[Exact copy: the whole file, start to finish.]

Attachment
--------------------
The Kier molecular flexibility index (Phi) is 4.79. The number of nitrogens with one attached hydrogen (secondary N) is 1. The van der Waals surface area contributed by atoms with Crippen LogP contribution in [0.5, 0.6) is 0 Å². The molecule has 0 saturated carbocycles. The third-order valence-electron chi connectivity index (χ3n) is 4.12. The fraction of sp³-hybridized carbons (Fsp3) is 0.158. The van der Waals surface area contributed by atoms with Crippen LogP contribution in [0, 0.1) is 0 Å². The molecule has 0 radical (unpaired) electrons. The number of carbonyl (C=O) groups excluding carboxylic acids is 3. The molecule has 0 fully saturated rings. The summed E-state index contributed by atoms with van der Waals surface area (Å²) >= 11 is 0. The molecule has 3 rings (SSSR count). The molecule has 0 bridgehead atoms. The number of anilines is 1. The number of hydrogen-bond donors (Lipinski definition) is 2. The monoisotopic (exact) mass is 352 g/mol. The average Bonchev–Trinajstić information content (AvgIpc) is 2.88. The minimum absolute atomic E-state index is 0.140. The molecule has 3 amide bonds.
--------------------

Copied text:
The Kier molecular flexibility index (Phi) is 4.79. The number of nitrogens with one attached hydrogen (secondary N) is 1. The van der Waals surface area contributed by atoms with Crippen LogP contribution in [0.5, 0.6) is 0 Å². The molecule has 0 saturated carbocycles. The third-order valence-electron chi connectivity index (χ3n) is 4.12. The fraction of sp³-hybridized carbons (Fsp3) is 0.158. The van der Waals surface area contributed by atoms with Crippen LogP contribution in [0, 0.1) is 0 Å². The molecule has 0 radical (unpaired) electrons. The number of carbonyl (C=O) groups excluding carboxylic acids is 3. The molecule has 0 fully saturated rings. The summed E-state index contributed by atoms with van der Waals surface area (Å²) >= 11 is 0. The molecule has 3 rings (SSSR count). The molecule has 0 bridgehead atoms. The number of anilines is 1. The number of hydrogen-bond donors (Lipinski definition) is 2. The monoisotopic (exact) mass is 352 g/mol. The average Bonchev–Trinajstić information content (AvgIpc) is 2.88. The minimum absolute atomic E-state index is 0.140. The molecule has 3 amide bonds.